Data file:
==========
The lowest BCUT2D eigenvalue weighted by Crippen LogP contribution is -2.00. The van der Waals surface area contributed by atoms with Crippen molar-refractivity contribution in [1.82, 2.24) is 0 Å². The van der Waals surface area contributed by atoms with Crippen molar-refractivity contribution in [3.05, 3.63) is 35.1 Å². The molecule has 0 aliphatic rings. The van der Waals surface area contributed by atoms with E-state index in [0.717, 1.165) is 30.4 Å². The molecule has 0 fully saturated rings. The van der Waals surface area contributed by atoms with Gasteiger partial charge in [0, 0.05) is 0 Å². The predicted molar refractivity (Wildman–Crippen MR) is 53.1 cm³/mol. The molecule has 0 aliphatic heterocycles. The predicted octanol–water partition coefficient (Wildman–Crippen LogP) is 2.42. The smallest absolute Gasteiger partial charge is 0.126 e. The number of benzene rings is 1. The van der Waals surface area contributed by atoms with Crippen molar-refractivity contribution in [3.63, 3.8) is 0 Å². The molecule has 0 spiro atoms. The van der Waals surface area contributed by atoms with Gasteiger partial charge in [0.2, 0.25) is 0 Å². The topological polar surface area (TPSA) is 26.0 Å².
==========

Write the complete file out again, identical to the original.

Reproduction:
The lowest BCUT2D eigenvalue weighted by Crippen LogP contribution is -2.00. The van der Waals surface area contributed by atoms with Crippen molar-refractivity contribution in [1.82, 2.24) is 0 Å². The van der Waals surface area contributed by atoms with Crippen molar-refractivity contribution in [3.05, 3.63) is 35.1 Å². The molecule has 0 aliphatic rings. The van der Waals surface area contributed by atoms with E-state index in [0.717, 1.165) is 30.4 Å². The molecule has 0 fully saturated rings. The van der Waals surface area contributed by atoms with Gasteiger partial charge in [0, 0.05) is 0 Å². The predicted molar refractivity (Wildman–Crippen MR) is 53.1 cm³/mol. The molecule has 0 aliphatic heterocycles. The predicted octanol–water partition coefficient (Wildman–Crippen LogP) is 2.42. The smallest absolute Gasteiger partial charge is 0.126 e. The number of benzene rings is 1. The van der Waals surface area contributed by atoms with Crippen molar-refractivity contribution in [3.63, 3.8) is 0 Å². The molecule has 0 spiro atoms. The van der Waals surface area contributed by atoms with Gasteiger partial charge in [0.2, 0.25) is 0 Å². The topological polar surface area (TPSA) is 26.0 Å².